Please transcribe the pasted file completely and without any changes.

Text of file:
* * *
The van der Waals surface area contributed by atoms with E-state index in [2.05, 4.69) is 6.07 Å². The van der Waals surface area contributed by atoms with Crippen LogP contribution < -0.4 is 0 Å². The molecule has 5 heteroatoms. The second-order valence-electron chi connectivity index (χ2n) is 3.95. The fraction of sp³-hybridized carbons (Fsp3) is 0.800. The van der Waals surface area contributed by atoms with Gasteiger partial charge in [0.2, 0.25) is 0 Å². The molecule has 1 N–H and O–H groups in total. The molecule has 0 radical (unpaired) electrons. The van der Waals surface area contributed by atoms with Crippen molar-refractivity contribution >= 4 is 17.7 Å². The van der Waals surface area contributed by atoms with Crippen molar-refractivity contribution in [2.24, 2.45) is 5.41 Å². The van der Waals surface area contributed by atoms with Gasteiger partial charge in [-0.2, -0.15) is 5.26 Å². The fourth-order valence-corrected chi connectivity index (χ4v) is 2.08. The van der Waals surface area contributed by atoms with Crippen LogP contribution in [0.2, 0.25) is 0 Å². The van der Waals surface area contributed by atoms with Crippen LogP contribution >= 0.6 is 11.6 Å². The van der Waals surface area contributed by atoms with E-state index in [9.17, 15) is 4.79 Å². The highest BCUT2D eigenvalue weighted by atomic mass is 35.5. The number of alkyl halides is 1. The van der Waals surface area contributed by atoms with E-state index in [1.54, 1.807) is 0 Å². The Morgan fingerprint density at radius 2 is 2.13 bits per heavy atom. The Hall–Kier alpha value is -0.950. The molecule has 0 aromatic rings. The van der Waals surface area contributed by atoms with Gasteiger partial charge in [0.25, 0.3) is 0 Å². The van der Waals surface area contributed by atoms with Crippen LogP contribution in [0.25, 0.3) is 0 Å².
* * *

The van der Waals surface area contributed by atoms with E-state index in [2.05, 4.69) is 6.07 Å². The van der Waals surface area contributed by atoms with Crippen LogP contribution < -0.4 is 0 Å². The molecule has 5 heteroatoms. The second-order valence-electron chi connectivity index (χ2n) is 3.95. The fraction of sp³-hybridized carbons (Fsp3) is 0.800. The van der Waals surface area contributed by atoms with Gasteiger partial charge in [0.2, 0.25) is 0 Å². The molecule has 1 N–H and O–H groups in total. The molecule has 0 radical (unpaired) electrons. The van der Waals surface area contributed by atoms with Crippen molar-refractivity contribution >= 4 is 17.7 Å². The van der Waals surface area contributed by atoms with Crippen molar-refractivity contribution in [2.24, 2.45) is 5.41 Å². The van der Waals surface area contributed by atoms with Gasteiger partial charge in [-0.2, -0.15) is 5.26 Å². The fourth-order valence-corrected chi connectivity index (χ4v) is 2.08. The van der Waals surface area contributed by atoms with Crippen LogP contribution in [0.2, 0.25) is 0 Å². The van der Waals surface area contributed by atoms with Crippen LogP contribution >= 0.6 is 11.6 Å². The van der Waals surface area contributed by atoms with E-state index in [9.17, 15) is 4.79 Å². The highest BCUT2D eigenvalue weighted by atomic mass is 35.5. The number of alkyl halides is 1. The van der Waals surface area contributed by atoms with E-state index in [1.54, 1.807) is 0 Å². The Morgan fingerprint density at radius 2 is 2.13 bits per heavy atom. The Hall–Kier alpha value is -0.950. The molecule has 0 aromatic rings. The van der Waals surface area contributed by atoms with Gasteiger partial charge in [0.25, 0.3) is 0 Å². The van der Waals surface area contributed by atoms with Crippen LogP contribution in [0.25, 0.3) is 0 Å².